Four Things That Are Worth The Fuss

My goal for this website is to show you foods that are easy to make and healthy to eat. Good food should be available to everyone, no matter how pressed for time or lousy in the kitchen you are (or think you are.) So pretty much everything I talk about here is about eliminating ‘the fuss’ from your cooking.

being fussy

However.
There are a few things that require a smidgen of extra work (or cost) but to me, make a huge difference in the quality, taste, and overall enjoyment of a dish. Consider them ‘low investment, high return.’

These are four things I never cut corners on.

Fresh ground black pepper

This is a no-brainer for me. I was still at university when I first discovered the joys of a pepper mill, and I have never looked back. And if I could make time for it as a sloppy, fast-food-eating, beer-drinking college kid, I think you can surely make the time for it too.  Fresh ground pepper just perks a dish right up, and there’s something kind of soothing about the sound of those little peppercorns crackling apart as you twist.

You’ll have to spend a few extra dollars to buy a pepper mill, but peppercorns are still dirt cheap and will last you ages. Here’s how black pepper impacts your health in every possible way.

 

Sea Salt

No, you do not need to spend dozens of your hard-earned dollars buying fancy Himalayan pink-tinted salts (though you can if you want to!) Many grocery stores sell small containers of sea salt (often found with the specialty items) or even large containers of it carried with the regular items. It is worth paying a bit more for a smaller amount (and anyway, be honest: when’s the last time you finished one of those boxes of table salt?)

There is something about a good sea salt that brightens a dish up much more than regular salt. If you can find it (and afford it) pick up a small bit of ‘fleur de sel’ – this French sea salt is considered the best finishing salt in the world. (“Finishing salt” means you put it on only at the very end of the dish – and the good thing about this is you’ll typically need to use much less of it than if you were adding it earlier it on and boiling the crap out of it. )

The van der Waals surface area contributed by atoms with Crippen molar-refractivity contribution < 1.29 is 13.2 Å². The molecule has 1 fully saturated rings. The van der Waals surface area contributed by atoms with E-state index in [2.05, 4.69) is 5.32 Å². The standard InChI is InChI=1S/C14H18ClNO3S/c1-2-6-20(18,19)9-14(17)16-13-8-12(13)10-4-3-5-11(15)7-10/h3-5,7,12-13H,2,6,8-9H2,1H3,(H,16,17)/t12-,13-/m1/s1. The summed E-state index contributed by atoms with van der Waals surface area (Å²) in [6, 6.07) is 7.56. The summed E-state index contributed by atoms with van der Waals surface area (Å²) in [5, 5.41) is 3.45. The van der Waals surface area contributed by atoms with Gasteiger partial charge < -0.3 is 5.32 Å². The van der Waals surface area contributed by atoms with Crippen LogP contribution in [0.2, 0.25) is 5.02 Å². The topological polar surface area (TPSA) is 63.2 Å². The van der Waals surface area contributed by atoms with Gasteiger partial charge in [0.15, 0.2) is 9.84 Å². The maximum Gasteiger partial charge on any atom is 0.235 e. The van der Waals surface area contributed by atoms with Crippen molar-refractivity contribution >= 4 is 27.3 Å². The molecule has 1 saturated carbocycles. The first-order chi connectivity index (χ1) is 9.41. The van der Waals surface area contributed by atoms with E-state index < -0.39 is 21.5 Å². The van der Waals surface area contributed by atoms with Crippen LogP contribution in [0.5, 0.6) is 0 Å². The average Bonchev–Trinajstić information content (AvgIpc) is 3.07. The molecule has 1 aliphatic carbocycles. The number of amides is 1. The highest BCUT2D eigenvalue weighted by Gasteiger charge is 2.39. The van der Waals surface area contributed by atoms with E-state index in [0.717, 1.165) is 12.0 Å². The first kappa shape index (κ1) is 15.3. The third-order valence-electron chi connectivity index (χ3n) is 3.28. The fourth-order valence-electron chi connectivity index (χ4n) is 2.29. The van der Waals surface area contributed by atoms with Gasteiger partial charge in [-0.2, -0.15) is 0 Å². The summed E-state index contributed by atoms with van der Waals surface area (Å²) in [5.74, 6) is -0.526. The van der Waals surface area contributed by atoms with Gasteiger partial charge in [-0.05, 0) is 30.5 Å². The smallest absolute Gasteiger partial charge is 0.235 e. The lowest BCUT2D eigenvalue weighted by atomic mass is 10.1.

Don’t confuse sea salt with table salt. Want to know the difference? Click here.

Sea Salt

Real Parmesan cheese

Ok, actually, real Parmesan cheese is called “Parmigiana Reggiano”, but this is actually a trademarked name, and so technically to be called that a cheese must come from a specific region/producer. (It’s similar to the difference between real “Champagne” and generic bubbly.)

You don’t have to buy this uber authentic kind, but get thee to a cheese shop (or even the fresh cheese section of your grocery store) and look for a brick of Parmesan, or even Romano cheese. These cheeses are very hard and grate up finely and beautifully. You will never ever go back to pre-grated or  ‘shaker’ Parmesan again.

Cheese like this is phenomenal on pasta, and great on salads and soups as well. You can buy a grater specific for cheeses, but I just use my regular 4-sided box grater and it works great. If you wrap the cheese well, it will last for several months in the fridge. (Typically it will get too hard to grate before it actually goes ‘bad’.)

Parmesan cheese

Citrus Zest

When a recipe calls for fresh-squeezed lemon (or lime or orange) juice, I’ve been known to sub in the bottled stuff. I keep those little squeezy bottles of lemon and lime juice in my fridge and typically rely on them for salad dressings or to perk up a drink. BUT. When a recipe calls for ‘zest’ or grated rind, make no substitutions! It is worth it to pick up a lemon (or lime or orange) and grate that bad boy up.

So next time you find yourself making a lemon loaf, and the recipe calls for a couple tablespoons of finely zested lemon rind – don’t think you can get away with just adding extra lemon juice. I have done this in the past, and it just doesn’t compare. The bitterness of the rind adds a real complexity to the flavor and it’s really worth adding the real thing, even if it can be a pain to grate and your hands will smell like lemons for two days.

Citrus zest

*****

So those are the four things I consider ‘worth the fuss’. I’d love to hear what you guys think. Are there ingredients you stand by, no matter how much longer they take to prep or how much more they cost to buy? What’s ‘worth the fuss’ to you?

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